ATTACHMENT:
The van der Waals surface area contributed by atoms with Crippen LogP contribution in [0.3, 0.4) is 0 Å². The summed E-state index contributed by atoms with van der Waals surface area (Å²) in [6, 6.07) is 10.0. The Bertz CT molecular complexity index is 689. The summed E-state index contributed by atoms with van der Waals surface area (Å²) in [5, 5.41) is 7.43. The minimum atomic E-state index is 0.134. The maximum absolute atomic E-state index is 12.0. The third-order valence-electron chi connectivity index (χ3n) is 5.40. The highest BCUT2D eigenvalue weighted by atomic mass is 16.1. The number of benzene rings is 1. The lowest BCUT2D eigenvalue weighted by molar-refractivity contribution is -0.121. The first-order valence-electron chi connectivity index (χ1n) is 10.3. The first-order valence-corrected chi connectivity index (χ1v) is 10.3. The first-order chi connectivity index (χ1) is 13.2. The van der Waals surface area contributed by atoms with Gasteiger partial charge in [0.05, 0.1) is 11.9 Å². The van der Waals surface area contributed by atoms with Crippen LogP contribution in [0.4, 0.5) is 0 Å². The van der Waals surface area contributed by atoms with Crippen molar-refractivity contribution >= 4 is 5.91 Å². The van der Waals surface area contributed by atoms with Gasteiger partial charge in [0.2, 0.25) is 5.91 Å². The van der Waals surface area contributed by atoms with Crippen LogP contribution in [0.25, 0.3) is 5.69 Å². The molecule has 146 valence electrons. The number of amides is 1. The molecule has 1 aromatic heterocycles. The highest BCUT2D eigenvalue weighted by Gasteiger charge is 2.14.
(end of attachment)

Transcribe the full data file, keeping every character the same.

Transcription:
The van der Waals surface area contributed by atoms with Crippen LogP contribution in [0.3, 0.4) is 0 Å². The summed E-state index contributed by atoms with van der Waals surface area (Å²) in [6, 6.07) is 10.0. The Bertz CT molecular complexity index is 689. The summed E-state index contributed by atoms with van der Waals surface area (Å²) in [5, 5.41) is 7.43. The minimum atomic E-state index is 0.134. The maximum absolute atomic E-state index is 12.0. The third-order valence-electron chi connectivity index (χ3n) is 5.40. The highest BCUT2D eigenvalue weighted by atomic mass is 16.1. The number of benzene rings is 1. The lowest BCUT2D eigenvalue weighted by molar-refractivity contribution is -0.121. The first-order valence-electron chi connectivity index (χ1n) is 10.3. The first-order valence-corrected chi connectivity index (χ1v) is 10.3. The first-order chi connectivity index (χ1) is 13.2. The van der Waals surface area contributed by atoms with Gasteiger partial charge in [0.05, 0.1) is 11.9 Å². The van der Waals surface area contributed by atoms with Crippen LogP contribution in [0.4, 0.5) is 0 Å². The van der Waals surface area contributed by atoms with Crippen molar-refractivity contribution >= 4 is 5.91 Å². The van der Waals surface area contributed by atoms with Gasteiger partial charge in [0.2, 0.25) is 5.91 Å². The van der Waals surface area contributed by atoms with Crippen LogP contribution in [0.25, 0.3) is 5.69 Å². The molecule has 146 valence electrons. The number of amides is 1. The molecule has 1 aromatic heterocycles. The highest BCUT2D eigenvalue weighted by Gasteiger charge is 2.14.